Wall Street starts Tuesday riding a three-day win streak as major stock indices approach recent highs. Though there’s not much in the way of major new data or geopolitical news, a firm tone prevailed in the futures market before the opening bell following overseas gains.
It might be interesting to see if Monday’s pattern of strength in financials and industrials—two beaten down areas—can continue today. Also, consider watching crude prices, which were up overnight and near new three-year highs.
Another question is whether yesterday’s Treasury yield strength can roll into the new day. As of early Tuesday, yields were up just a touch. Last but not least, consider keeping an eye on the 2790 area for the S&P 500 (SPX). That’s about where the index topped out last month and it hasn’t traded significantly higher since January.
On the earnings front, PepsiCo Inc. (NASDAQ: PEP) earned an adjusted $1.61 a share in Q2, beating the average Wall Street analyst estimate. Revenue of $16.09 billion rose 2 percent from a year earlier and also beat forecasts. Snack food sales looked strong, but the company’s core beverage business seemed a bit flat. The stock rose more than 3 percent in premarket trading.
Banks Back in Business Ahead of Earnings
With big bank earnings season around the corner, financial stocks seemed to find their mojo Monday. Most of the major names rose 2 percent or more as investors climbed back into the sector perhaps amid hopes for solid Q2 results when reporting begins this Friday. While some of the more well-known names like JP Morgan Chase & Co. (NYSE: JPM) and Bank of America Corporation (NYSE: BAC) helped lead the rally, many smaller banks that handle a bigger chunk of the consumer market also powered ahead. That could signal that some investors hope for strong consumer sentiment that could lead to heavier borrowing for expensive items like automobiles.
The rising tide in financials came as Treasury yields showed signs of life, a factor that often tends to give bank stocks a boost. The benchmark 10-year yield climbed to nearly 2.86 percent by the end of the day Monday and reached 2.87 percent early Tuesday after sinking to around 2.83 percent last Friday. Meanwhile, two-year yields rose, but a little less. That means the gap between two-year and 10-year Treasury yields climbed a little. Still, the gap remains narrow historically and investors might want to continue watching it. In the past, an “inverted” yield curve has sometimes occurred at the same time as recessions, though correlation isn’t necessarily causation.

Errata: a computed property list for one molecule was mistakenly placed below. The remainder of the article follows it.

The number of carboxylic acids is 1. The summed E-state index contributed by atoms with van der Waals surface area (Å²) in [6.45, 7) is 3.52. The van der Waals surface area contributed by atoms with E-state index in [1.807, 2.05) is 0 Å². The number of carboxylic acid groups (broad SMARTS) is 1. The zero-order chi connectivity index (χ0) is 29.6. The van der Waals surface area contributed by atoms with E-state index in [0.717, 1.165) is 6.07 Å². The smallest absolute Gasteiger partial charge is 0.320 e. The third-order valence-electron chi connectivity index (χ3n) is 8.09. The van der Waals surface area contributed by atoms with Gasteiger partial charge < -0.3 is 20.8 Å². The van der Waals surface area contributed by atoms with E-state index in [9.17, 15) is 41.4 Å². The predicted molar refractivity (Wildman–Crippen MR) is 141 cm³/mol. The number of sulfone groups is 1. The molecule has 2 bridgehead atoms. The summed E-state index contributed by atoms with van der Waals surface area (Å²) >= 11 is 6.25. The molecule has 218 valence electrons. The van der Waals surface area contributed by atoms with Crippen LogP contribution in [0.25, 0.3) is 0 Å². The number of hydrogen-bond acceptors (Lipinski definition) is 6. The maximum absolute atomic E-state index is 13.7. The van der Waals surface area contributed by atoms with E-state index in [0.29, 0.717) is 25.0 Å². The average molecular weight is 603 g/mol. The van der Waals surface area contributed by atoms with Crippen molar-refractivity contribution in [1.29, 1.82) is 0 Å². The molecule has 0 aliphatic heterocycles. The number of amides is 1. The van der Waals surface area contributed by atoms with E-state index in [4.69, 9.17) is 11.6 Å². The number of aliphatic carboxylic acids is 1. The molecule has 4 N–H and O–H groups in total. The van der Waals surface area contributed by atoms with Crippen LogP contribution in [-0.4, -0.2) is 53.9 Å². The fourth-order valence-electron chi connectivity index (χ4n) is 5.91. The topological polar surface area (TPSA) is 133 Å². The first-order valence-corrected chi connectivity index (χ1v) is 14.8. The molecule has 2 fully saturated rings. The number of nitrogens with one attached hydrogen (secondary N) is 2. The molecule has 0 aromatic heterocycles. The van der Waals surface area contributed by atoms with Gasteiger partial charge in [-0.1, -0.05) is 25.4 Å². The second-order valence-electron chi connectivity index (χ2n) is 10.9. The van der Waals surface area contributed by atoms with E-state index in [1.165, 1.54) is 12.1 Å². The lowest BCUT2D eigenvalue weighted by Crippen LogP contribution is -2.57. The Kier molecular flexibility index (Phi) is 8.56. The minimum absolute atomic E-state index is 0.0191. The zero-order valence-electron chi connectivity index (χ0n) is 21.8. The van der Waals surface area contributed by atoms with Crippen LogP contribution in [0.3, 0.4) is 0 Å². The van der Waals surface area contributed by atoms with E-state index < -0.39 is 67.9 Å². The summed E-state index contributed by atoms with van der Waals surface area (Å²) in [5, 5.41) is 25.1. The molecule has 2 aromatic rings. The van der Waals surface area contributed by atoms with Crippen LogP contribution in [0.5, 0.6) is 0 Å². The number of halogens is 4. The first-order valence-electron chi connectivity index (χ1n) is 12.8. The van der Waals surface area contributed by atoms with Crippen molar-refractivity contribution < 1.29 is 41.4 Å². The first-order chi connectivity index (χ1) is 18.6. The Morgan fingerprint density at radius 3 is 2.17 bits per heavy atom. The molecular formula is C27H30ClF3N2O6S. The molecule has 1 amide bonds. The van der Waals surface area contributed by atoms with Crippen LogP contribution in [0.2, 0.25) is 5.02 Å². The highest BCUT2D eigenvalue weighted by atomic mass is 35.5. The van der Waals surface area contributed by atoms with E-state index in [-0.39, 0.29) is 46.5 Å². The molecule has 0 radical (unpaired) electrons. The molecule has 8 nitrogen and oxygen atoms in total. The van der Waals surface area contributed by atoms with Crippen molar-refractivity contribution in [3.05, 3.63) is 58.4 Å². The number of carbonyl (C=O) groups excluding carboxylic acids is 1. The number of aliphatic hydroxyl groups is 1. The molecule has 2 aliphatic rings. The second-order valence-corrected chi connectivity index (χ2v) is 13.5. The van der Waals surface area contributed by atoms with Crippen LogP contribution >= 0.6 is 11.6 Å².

Rising rates could reflect a couple of factors. First, the bullish payrolls report last Friday might have boosted perceptions that the economy is swimming right along. Second, concerns about a trade war faded a bit over the last few days. Though a long-term trade dispute between China and the U.S. is obviously still possible and could be a bitter pill for both countries, there seems to be a sense that so far tariffs have been on the light side. Some analysts voiced hope that the U.S. and China, as well as the U.S. and Europe, might be able to reach compromises. We’ll have to wait and see.
Don’t Forget Brexit
Also looking overseas, there was some action on the Brexit front Monday as British Foreign Minister Boris Johnson resigned. Johnson’s departure, which followed that of another pro-Brexit minister of Prime Minister Theresa May’s government over the weekend, helped lead to more debate in the media about whether there will be a “hard” or “soft” Brexit. The mood on Wall Street Monday, anyway, was that the departures could point toward a “softer” Brexit that perhaps could lead to less turmoil for the markets, but again, that remains an open question.
In other sectors, industrials, energy, and info tech all finished solidly higher Monday. The strength in financials and industrials was a change of pace following a recent slump. However, utilities—which had surged recently—fell with a thud Monday, toppling more than 3 percent.